This tour takes one through the other two old streets of the village, Triq Castro and Triq il-Markiz Scicluna, and out to the small hamlet of San Pawl tat-Targa and further down the hill towards the famous cart ruts.
The tour begins once again from Pjazza Vittorja. To the right of the church is the statue of St Joseph (1) put up by devotees in the 19th century. Just behind this statue is a cute little Museum “Memories of Childhood”. Walk up to the bus stop, look up to the wonderful statue of St Paul. This was fortunately restored in recent years but was not given its previous colouring which made it so distinguishable.
You are now in Pjazza Toni Bajjada, named after the legendary figure of the Great Siege who is traditionally held to have been from Naxxar. Some elderly persons maintain that the old house which stood here before the street towards the area behind the church was opened, was the very house where Bajjada lived.
Walk towards Triq il-Parrocca up to the first corner. On the opposite corner you see the Masters Wine buildings, a company which is 100% local, the family having begun producing wine many years ago in a small shop in the old Triq Santa Lucija. Opposite this factory is the Oratory, or parish hall, and a little further on the primary school. You need not cross over to the other side. You are also in the area where a new church was planned to be built early in the 20th century.
Return to the corner facing the Master wine shop in Triq l-Oratorju, and walk straight on. These are modern houses but you will end up in Triq Castro, another of the old streets of the village. Most of the houses here are 300–400 years old. Walk to your right up to the very end of the street and facing you at the turning of the street right in the corner is Palazzo Castro (2). This is the house which gave the name to the street. A knight with this name lived here before the 17th century. The parish priest referred to this name in the 1720s; in later years another knight named Perelli lived in the house. Turn back and retrace your steps walking up to the other end of the street reaching Triq il-Markiz Scicluna.
This too is an old street and for many years it was referred to as Strada Sebħa (Dawning Street). At the beginning of the street, high up on the wall of the second house on your left is an interesting statue of St. Anne with the baby Madonna. It is in fact a half figure! And at the very corner turning into Triq il-Markiz Scicluna is another small statue of St John the Baptist. Midway through the street on your right is Loyola House (3). This big house which today houses the Jesuit community was the house where Marquis John Scicluna was born. It was he who just after World War II donated the house to the Jesuits who had actually taken care of him after he was orphaned at the tender age of 11 years. Notice the wonderfully-decorated small statue of the Madonna on this building, a statue which has given rise to a new devotion to the Madonna tat-Triq, the Madonna of the street. A chapel in the Jesuits’ house is also dedicated to this Madonna.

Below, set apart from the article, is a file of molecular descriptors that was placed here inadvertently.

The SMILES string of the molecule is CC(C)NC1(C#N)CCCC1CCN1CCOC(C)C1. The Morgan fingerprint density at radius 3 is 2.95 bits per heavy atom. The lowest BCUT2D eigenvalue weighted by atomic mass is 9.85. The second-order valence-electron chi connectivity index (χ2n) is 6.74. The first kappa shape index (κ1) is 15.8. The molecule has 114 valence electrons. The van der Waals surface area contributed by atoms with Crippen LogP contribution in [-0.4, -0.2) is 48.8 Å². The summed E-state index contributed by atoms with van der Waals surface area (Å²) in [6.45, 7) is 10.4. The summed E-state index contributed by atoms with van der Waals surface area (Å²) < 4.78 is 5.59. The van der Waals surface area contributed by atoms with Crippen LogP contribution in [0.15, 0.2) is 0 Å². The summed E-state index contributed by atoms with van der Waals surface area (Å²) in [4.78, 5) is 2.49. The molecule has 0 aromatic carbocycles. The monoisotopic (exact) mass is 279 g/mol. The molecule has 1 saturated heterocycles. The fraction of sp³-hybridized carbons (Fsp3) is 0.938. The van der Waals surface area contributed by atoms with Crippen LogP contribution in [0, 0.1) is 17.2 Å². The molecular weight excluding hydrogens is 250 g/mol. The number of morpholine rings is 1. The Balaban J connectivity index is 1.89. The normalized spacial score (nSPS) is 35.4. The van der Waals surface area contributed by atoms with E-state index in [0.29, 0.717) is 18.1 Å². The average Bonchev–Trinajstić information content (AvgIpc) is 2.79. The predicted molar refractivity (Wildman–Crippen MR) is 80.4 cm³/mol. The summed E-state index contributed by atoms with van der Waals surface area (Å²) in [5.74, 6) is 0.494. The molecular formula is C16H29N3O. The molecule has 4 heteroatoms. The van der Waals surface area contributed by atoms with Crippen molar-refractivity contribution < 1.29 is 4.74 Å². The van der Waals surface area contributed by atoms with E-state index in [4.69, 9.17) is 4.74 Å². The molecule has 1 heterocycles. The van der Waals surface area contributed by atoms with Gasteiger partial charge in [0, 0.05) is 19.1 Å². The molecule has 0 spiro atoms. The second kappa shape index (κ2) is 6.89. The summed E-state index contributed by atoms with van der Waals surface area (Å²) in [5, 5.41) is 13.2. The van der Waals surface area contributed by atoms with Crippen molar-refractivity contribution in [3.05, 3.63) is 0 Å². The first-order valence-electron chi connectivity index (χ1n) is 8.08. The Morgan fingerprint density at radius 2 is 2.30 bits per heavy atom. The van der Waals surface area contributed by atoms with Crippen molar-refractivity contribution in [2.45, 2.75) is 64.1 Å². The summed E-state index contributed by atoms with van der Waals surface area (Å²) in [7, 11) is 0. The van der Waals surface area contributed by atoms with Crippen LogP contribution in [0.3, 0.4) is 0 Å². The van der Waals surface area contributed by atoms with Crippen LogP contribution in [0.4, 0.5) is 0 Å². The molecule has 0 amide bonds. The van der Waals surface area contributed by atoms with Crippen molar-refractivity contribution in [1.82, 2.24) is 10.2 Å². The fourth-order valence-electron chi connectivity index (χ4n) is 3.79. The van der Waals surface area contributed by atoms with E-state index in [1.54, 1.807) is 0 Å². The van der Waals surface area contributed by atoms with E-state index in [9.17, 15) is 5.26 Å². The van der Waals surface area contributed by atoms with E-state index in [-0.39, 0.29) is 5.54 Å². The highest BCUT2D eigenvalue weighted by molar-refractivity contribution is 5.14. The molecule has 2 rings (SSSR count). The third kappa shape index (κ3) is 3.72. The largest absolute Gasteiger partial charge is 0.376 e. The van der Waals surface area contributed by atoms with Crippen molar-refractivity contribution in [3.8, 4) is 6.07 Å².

As you come to the opening, which is Pjazza Celsi, on your right is the entrance to the Holy Family Home (4), a home for the elderly. This was originally built for the Jesuit novices but was later on given to the Little Sisters of the Poor who ran the old people’s home in the early years of its existence. It has recently been extended to accommodate more senior citizens. This little square is known as Pjazza Celsi because a number of cherry trees grew in this open space many years ago.
Continuing further up the street, you reach on your right the small chapel of St James (5). This is a very old chapel, the original one having been in existence already before 1594. The present chapel was rebuilt in 1627.
Right opposite this chapel way back in 1958 the British Petroleum Company drilled the first borehole in search of oil. It was an unsuccessful attempt, the first of many others. The former Malta Trade Fair Corporation Grounds can be seen further to the left.
As you reach the end of the street, cross over Triq San Pawl, the main street, and walk to the small pine garden. The first old building to our right is one of the oldest farmhouses (6) still in existence. The date on top of its window reads 1730! Walk around the pine garden by the houses. The old house with a small stone balcony was the hunting lodge of Grand Master Hompesch (7). Walk towards the chapel and you come right in the centre of the little hamlet of San Pawl tat-Targa, Ħal Misilmiet, the hamlet of the Muslims. An old tradition says that way back in the early mediaeval times the Muslims lived in this area while the Christians lived on the other side presumably in Ħal Nasciar. The latter name is interpreted by some to mean the followers of Christ.
When the parish priest was drawing up the list of people in his parish, he always referred to this area as Ħal Misilmiet, almost a separate community. Throughout the 17th/18th centuries there was an average of 140 inhabitants in the area. With the arrival of well-to-do families in the late 19th century, several villas were built which can still be seen today. However, the major interest in this area are the earlier buildings.